Behavioural economics is an emerging field combining psychology and economics that facilitates better understanding of consumer biases. Swiss Re has developed capabilities in behavioural economics after learning that customers do not actually follow through with their intentions of how they said they were going to act. These theories are being applied in insurance to influence (or “nudge”) consumer behaviours across the value chain, such as claims, underwriting, policy renewal and policy administration.
Understanding consumer behaviour can help insurers design interactions to guide the customer in their insurance purchasing journey. Applying insights from behavioural science offers an alternative approach to re-designing customer journeys based on how people actually behave rather than how they should behave.
As a member-owned and purpose-driven organisation, Royal London (UK) is dedicated to ensuring that customers and members receive the right experience and the right service. To be able to achieve this, it emphasises the importance of putting the customer/member at the heart of what it does through its customer value statement model. By listening to the voice of the customer, the mutual has identified seven outcomes that matter most to customers.
To ensure that Royal London delivers a customer-centric service offering, investment was made to improve data and processes, transform its digital (engagement) capabilities, and empower their staff. Whilst the combination of improved data and digital capabilities are enablers for the business, Royal London’s people are the key differentiator, and has helped to embed a “customer first” culture within the organisation.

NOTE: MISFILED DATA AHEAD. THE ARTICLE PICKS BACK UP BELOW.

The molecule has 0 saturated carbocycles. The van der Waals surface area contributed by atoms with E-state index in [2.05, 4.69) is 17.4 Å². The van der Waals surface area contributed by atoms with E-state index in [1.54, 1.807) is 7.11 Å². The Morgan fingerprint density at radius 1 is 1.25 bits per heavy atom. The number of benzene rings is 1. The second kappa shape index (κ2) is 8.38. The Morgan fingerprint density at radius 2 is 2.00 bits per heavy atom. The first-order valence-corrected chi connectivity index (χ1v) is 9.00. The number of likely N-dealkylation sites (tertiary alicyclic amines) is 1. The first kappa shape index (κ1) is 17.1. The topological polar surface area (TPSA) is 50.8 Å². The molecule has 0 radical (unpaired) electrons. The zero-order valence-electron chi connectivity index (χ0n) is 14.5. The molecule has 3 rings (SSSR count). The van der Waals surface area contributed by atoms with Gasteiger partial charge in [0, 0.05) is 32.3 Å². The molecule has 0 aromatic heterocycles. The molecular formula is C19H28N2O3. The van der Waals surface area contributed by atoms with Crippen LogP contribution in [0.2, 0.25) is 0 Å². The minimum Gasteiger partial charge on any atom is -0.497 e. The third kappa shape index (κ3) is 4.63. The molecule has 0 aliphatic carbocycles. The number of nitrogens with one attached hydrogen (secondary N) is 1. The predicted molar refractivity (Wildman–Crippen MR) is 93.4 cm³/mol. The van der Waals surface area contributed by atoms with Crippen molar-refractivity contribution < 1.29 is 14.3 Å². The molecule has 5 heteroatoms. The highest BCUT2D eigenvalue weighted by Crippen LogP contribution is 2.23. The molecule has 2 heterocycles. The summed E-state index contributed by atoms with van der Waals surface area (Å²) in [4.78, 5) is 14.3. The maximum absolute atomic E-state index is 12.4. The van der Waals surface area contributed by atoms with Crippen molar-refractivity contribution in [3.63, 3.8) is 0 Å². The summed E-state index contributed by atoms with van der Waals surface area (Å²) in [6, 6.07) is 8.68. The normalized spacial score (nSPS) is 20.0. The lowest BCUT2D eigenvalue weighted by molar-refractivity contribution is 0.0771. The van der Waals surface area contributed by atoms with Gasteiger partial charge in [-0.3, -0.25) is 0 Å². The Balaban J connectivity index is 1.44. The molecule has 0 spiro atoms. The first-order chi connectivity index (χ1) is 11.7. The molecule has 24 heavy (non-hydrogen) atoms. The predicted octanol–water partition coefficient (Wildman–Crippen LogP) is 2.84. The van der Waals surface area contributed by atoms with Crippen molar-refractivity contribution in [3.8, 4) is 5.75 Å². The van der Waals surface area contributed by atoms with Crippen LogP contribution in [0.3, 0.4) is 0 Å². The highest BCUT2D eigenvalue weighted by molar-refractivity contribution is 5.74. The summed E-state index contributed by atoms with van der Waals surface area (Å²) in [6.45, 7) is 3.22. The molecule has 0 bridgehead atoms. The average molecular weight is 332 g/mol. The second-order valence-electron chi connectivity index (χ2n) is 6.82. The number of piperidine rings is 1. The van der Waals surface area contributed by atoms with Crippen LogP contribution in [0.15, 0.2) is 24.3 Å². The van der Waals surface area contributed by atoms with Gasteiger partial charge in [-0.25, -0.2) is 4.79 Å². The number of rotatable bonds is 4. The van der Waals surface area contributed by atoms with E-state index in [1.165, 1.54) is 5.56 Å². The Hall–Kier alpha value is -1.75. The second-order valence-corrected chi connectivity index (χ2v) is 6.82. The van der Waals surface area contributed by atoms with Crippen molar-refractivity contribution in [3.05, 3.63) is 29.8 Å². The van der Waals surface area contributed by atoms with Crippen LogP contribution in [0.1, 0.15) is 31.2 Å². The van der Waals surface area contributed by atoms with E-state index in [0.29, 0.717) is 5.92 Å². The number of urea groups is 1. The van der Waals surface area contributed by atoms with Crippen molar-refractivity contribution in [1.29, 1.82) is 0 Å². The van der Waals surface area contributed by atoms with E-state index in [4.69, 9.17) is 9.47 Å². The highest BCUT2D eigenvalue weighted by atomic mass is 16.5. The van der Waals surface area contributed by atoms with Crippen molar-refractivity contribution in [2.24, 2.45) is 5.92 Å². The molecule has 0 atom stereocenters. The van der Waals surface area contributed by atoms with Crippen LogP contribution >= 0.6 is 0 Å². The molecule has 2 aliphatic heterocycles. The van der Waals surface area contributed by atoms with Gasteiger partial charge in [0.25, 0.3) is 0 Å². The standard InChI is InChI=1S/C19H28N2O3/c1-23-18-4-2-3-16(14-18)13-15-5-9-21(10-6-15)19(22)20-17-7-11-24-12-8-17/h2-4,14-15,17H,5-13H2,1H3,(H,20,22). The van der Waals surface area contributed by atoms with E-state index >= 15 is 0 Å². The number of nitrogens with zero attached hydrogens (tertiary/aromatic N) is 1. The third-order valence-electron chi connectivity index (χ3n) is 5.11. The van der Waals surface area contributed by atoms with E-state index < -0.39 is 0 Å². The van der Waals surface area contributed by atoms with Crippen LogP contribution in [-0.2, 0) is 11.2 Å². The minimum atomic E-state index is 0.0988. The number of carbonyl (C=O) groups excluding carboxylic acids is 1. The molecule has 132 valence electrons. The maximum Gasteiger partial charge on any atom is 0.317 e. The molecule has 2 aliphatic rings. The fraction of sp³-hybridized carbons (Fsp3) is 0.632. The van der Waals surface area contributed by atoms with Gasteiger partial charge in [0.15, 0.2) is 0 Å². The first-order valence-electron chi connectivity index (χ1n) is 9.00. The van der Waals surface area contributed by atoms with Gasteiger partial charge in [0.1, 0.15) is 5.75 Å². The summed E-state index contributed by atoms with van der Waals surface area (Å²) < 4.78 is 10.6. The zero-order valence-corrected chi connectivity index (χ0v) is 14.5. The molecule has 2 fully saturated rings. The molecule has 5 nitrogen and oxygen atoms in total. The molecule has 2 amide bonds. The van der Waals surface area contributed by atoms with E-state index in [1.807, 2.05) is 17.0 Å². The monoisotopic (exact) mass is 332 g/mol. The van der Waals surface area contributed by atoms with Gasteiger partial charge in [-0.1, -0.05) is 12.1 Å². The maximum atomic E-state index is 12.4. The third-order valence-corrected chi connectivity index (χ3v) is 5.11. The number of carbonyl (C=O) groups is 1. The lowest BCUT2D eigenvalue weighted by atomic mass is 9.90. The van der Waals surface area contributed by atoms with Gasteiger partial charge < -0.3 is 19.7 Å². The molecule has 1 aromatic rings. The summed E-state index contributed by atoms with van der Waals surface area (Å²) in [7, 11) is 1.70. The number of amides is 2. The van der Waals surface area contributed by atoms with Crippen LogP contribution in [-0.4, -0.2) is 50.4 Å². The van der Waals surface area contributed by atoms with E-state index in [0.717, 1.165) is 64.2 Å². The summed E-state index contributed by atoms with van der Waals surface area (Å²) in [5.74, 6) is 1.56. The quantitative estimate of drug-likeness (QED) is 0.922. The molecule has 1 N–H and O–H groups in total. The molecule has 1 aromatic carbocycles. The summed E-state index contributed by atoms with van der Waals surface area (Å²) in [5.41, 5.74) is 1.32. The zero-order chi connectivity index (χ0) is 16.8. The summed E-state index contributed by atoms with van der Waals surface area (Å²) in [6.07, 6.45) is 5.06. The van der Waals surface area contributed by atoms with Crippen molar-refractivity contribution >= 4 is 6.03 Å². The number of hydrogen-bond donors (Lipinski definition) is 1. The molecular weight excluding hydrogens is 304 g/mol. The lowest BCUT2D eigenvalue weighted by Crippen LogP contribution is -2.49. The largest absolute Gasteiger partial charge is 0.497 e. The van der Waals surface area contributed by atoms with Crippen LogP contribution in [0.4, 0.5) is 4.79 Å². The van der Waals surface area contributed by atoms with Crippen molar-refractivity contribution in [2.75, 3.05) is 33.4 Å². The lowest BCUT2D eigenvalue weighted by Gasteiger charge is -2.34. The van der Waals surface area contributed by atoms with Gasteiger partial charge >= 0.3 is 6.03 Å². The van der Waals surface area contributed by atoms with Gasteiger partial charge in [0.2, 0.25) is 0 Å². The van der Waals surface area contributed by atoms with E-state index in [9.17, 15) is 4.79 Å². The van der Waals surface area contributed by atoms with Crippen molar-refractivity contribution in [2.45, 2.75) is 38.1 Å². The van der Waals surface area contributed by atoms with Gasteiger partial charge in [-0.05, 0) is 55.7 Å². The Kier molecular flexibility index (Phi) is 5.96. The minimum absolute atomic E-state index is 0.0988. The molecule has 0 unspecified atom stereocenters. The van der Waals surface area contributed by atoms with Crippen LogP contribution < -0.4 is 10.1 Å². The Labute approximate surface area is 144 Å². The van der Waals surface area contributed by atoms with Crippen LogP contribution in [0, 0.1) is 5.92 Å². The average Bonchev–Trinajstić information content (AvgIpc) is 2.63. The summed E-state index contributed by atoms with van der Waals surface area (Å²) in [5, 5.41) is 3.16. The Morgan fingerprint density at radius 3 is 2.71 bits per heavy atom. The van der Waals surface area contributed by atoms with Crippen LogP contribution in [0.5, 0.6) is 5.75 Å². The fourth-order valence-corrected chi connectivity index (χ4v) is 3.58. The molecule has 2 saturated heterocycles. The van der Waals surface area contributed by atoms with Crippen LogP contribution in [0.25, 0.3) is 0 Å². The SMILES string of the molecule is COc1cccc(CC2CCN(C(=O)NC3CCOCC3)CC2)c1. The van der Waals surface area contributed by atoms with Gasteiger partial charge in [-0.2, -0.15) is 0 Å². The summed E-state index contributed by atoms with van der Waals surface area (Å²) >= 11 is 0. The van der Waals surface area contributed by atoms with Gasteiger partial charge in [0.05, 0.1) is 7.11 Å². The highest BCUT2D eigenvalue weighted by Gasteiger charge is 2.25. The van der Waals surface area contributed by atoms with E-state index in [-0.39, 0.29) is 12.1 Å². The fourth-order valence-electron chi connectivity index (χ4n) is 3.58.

As a first step to transform into a more friendly and approachable organisation, Kokumin Kyosai co-op (formerly Zenrosai) developed a new brand name. In light of increasing social problems in today’s world, its mission as a cooperative business and the values of mutuality have become even more important in order to provide support to people and society. It was therefore still important that the organisation retained its purpose and responsibility as a cooperative. However, unless it dynamically changed its business models, products and services it would not be able to attract new customers in the future.
The aim was “to reinvent itself to keep our cooperative values unchanged”. The new brand still represents its cooperative mission, but is easier to communicate to the public and convey its values to new (younger) customers. It is now working on other strategic transformation initiatives to drive reform throughout the entire organisation, ensuring its sustainability for the future.
- Nick Mingo, Accelerator Lead Asia – Behavioural Economics, Swiss Re (Hong Kong)
- Toyin Alalade, Group Strategy Manager, Royal London (UK)
- Koh Tominaga, Managing Director, Kokumin Kyosai co-op (Japan)
- Andrea Brunner, Chief Client Officer, FMG (New Zealand) moderator